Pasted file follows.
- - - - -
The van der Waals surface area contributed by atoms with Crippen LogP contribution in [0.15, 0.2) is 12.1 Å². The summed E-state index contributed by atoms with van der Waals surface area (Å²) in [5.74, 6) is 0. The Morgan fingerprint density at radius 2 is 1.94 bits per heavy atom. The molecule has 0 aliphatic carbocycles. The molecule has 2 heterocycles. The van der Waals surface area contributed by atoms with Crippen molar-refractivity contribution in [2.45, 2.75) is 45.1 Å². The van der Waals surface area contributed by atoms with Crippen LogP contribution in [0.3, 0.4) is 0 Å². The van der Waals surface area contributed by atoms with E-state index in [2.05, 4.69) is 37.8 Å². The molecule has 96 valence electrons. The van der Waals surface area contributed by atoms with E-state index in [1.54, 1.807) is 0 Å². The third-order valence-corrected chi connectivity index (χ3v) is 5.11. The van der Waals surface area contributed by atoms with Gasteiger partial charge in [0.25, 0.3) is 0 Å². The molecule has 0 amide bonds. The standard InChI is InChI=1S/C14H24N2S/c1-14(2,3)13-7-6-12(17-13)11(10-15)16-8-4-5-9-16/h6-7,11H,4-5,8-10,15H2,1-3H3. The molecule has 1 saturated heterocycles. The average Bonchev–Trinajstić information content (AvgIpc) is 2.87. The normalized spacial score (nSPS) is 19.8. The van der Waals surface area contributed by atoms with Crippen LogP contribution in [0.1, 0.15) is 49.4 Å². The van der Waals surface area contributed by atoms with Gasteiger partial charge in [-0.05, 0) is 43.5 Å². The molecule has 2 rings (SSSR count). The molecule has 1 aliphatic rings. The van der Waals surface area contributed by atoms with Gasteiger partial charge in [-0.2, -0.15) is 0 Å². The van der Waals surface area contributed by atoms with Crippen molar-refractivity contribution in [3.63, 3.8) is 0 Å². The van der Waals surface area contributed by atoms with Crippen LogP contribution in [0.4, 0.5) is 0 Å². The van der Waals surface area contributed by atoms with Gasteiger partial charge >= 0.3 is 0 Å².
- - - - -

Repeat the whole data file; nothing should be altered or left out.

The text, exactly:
The van der Waals surface area contributed by atoms with Crippen LogP contribution in [0.15, 0.2) is 12.1 Å². The summed E-state index contributed by atoms with van der Waals surface area (Å²) in [5.74, 6) is 0. The Morgan fingerprint density at radius 2 is 1.94 bits per heavy atom. The molecule has 0 aliphatic carbocycles. The molecule has 2 heterocycles. The van der Waals surface area contributed by atoms with Crippen molar-refractivity contribution in [2.45, 2.75) is 45.1 Å². The van der Waals surface area contributed by atoms with Crippen LogP contribution in [0.3, 0.4) is 0 Å². The van der Waals surface area contributed by atoms with E-state index in [2.05, 4.69) is 37.8 Å². The molecule has 96 valence electrons. The van der Waals surface area contributed by atoms with E-state index in [1.54, 1.807) is 0 Å². The third-order valence-corrected chi connectivity index (χ3v) is 5.11. The van der Waals surface area contributed by atoms with Gasteiger partial charge in [0.25, 0.3) is 0 Å². The molecule has 0 amide bonds. The standard InChI is InChI=1S/C14H24N2S/c1-14(2,3)13-7-6-12(17-13)11(10-15)16-8-4-5-9-16/h6-7,11H,4-5,8-10,15H2,1-3H3. The molecule has 1 saturated heterocycles. The average Bonchev–Trinajstić information content (AvgIpc) is 2.87. The normalized spacial score (nSPS) is 19.8. The van der Waals surface area contributed by atoms with Crippen LogP contribution in [0.1, 0.15) is 49.4 Å². The van der Waals surface area contributed by atoms with Gasteiger partial charge in [-0.05, 0) is 43.5 Å². The molecule has 2 rings (SSSR count). The molecule has 1 aliphatic rings. The van der Waals surface area contributed by atoms with Gasteiger partial charge in [-0.2, -0.15) is 0 Å². The van der Waals surface area contributed by atoms with Crippen molar-refractivity contribution in [3.63, 3.8) is 0 Å². The van der Waals surface area contributed by atoms with Crippen LogP contribution in [0.4, 0.5) is 0 Å². The van der Waals surface area contributed by atoms with Gasteiger partial charge >= 0.3 is 0 Å².